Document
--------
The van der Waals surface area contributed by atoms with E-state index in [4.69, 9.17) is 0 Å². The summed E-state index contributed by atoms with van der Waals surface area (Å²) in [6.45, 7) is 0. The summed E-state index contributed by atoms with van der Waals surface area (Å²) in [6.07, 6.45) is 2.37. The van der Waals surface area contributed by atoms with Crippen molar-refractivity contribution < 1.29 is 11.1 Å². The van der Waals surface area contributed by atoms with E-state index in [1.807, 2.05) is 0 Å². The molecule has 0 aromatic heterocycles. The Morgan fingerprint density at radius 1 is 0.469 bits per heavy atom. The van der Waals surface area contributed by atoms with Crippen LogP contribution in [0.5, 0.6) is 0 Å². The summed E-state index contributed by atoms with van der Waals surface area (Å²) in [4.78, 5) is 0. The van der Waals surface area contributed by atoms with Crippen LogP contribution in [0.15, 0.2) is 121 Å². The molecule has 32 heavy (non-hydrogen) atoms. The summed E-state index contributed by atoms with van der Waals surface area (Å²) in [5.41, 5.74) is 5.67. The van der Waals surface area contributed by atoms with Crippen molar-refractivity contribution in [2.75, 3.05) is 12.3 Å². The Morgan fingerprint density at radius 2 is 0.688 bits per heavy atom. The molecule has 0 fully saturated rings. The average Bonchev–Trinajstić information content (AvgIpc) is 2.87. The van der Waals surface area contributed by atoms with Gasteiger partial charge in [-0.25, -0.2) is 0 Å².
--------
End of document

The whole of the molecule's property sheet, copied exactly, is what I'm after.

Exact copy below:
The van der Waals surface area contributed by atoms with E-state index in [4.69, 9.17) is 0 Å². The summed E-state index contributed by atoms with van der Waals surface area (Å²) in [6.45, 7) is 0. The summed E-state index contributed by atoms with van der Waals surface area (Å²) in [6.07, 6.45) is 2.37. The van der Waals surface area contributed by atoms with Crippen molar-refractivity contribution < 1.29 is 11.1 Å². The van der Waals surface area contributed by atoms with E-state index in [1.807, 2.05) is 0 Å². The molecule has 0 aromatic heterocycles. The Morgan fingerprint density at radius 1 is 0.469 bits per heavy atom. The van der Waals surface area contributed by atoms with Crippen LogP contribution in [0.5, 0.6) is 0 Å². The summed E-state index contributed by atoms with van der Waals surface area (Å²) in [4.78, 5) is 0. The van der Waals surface area contributed by atoms with Crippen LogP contribution in [0.15, 0.2) is 121 Å². The molecule has 32 heavy (non-hydrogen) atoms. The summed E-state index contributed by atoms with van der Waals surface area (Å²) in [5.41, 5.74) is 5.67. The van der Waals surface area contributed by atoms with Crippen molar-refractivity contribution in [2.75, 3.05) is 12.3 Å². The Morgan fingerprint density at radius 2 is 0.688 bits per heavy atom. The molecule has 0 fully saturated rings. The average Bonchev–Trinajstić information content (AvgIpc) is 2.87. The van der Waals surface area contributed by atoms with Gasteiger partial charge in [-0.25, -0.2) is 0 Å².